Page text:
Biomass boilers & wood stoves
Log fired boilers are a logical step up from stoves. They range from systems designed for hot air space heating to be used in workshops, run on off-cuts, to boilers designed to run domestic heating and hot water. While some systems are at the basic, simple end of the market, employing robust, reliable technology, some boiler systems are highly efficient, with sophisticated controllers offering the option of zoned heating.
Stoves are a widely available, simple technology. They are considerably more fuel efficient than open fires, and can be found in a wide variety of different shapes, sizes and designs. If you are keen to heat your house with wood fuel on a limited budget this is probably the cheapest option. Even if you only use a stove instead of your normal heating method for two weeks at either end of your heating season, you are still making an important contribution.
Pellet boilers produce hot water for central heating systems. They are available for every heating requirement – from 5kWth for low energy houses up to 5,000kWth for large building complexes or industrial process heat. Pellet boilers operate with automatic feeding systems that bring in fuel from a storage room and require very little maintenance. A pellet boiler is an excellent replacement for an oil heating system.
Pellet stoves are automatic heating devices for heating individual rooms or flats. Pellets are filled into a storage space within the stove. From there they are fed automatically and ignited electrically. Pellet stoves burn with very low emissions and excellent efficiency of up to 90%. They either produce hot air that heats the room directly or hot water for central heating, taps, baths and showers.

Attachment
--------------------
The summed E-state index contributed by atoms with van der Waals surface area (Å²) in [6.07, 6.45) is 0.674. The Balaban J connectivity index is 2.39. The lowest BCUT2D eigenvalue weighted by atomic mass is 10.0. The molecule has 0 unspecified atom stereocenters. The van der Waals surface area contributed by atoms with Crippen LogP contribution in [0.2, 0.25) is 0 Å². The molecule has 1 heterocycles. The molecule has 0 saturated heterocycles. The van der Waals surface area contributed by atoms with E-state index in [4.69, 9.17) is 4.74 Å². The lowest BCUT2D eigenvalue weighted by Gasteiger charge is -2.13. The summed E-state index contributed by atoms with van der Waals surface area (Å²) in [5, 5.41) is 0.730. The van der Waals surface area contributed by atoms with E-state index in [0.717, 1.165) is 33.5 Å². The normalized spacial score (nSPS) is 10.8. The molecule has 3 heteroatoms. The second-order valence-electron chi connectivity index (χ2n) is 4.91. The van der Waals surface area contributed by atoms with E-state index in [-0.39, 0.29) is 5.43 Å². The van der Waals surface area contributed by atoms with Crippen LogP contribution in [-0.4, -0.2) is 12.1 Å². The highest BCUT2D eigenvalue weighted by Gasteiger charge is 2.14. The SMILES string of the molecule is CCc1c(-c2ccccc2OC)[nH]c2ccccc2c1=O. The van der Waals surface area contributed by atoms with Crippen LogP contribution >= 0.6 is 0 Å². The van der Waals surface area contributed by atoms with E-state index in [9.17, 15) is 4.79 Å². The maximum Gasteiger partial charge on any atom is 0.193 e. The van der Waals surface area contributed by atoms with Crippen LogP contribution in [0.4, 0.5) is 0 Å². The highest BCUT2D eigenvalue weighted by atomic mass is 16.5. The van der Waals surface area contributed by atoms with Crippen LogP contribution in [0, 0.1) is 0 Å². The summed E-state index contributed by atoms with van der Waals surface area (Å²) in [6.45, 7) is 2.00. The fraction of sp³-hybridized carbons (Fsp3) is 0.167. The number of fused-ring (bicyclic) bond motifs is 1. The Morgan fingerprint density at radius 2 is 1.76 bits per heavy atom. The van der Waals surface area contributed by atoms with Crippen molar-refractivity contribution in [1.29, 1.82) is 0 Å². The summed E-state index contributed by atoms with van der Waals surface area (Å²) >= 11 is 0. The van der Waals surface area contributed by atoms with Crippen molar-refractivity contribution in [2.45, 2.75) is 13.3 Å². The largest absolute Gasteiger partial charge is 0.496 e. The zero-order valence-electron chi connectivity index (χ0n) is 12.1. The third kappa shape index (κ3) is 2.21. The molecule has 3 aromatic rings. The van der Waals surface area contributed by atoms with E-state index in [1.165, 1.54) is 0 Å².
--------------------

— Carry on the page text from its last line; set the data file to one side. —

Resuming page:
Pellet Storage and Handling
We strongly recommend that when installing a pellet storage, the UK Pellet Council’s guidelines are followed.
Wood chip boilers are appropriate for medium and large scale installations. Buildings that currently use wood chip boilers include blocks of flats, visitors’ centres, office buildings and even airport terminals. It is very important to ensure that wood chip boilers are supplied with the appropriate type of fuel. This will vary between boiler types and sizes. The two most important variables are particle size and moisture content. Wood chips that are too large or too wet, for example, can jam the fuel feed system, reduce the efficiency and reliability of the boiler or cause the control system to trip out. More information about fuel standards can be found here.
District heating is the use of a centralized boiler installation to provide heat for a number of buildings. This can use a heat only boiler, or the heat from a combined heat and power (CHP) plant.
Wood fuel boilers tend to be physically larger and more expensive than equivalent gas or oil boilers. This is partly as a result of the physical requirements for fuel transportation and a high temperature combustion environment. As boilers get larger the disparity with gas and oil boilers becomes comparatively smaller, and so wood fuel becomes more economically attractive, especially for installations of the scale of a few hundred kWth.
District heating makes use of these cost advantages, as well as the administrative benefits of using a single boiler installation to provide heat to a number of buildings. These might be a number of individual houses, blocks of social housing, local council offices, a school, etc.
District heating is much more common in some European countries than in the UK. In Denmark, for instance, district heating provides around 60% of all heating. Although the UK lags behind, there are already a number of successful district heating schemes in the UK, both using fossil fuels and biomass.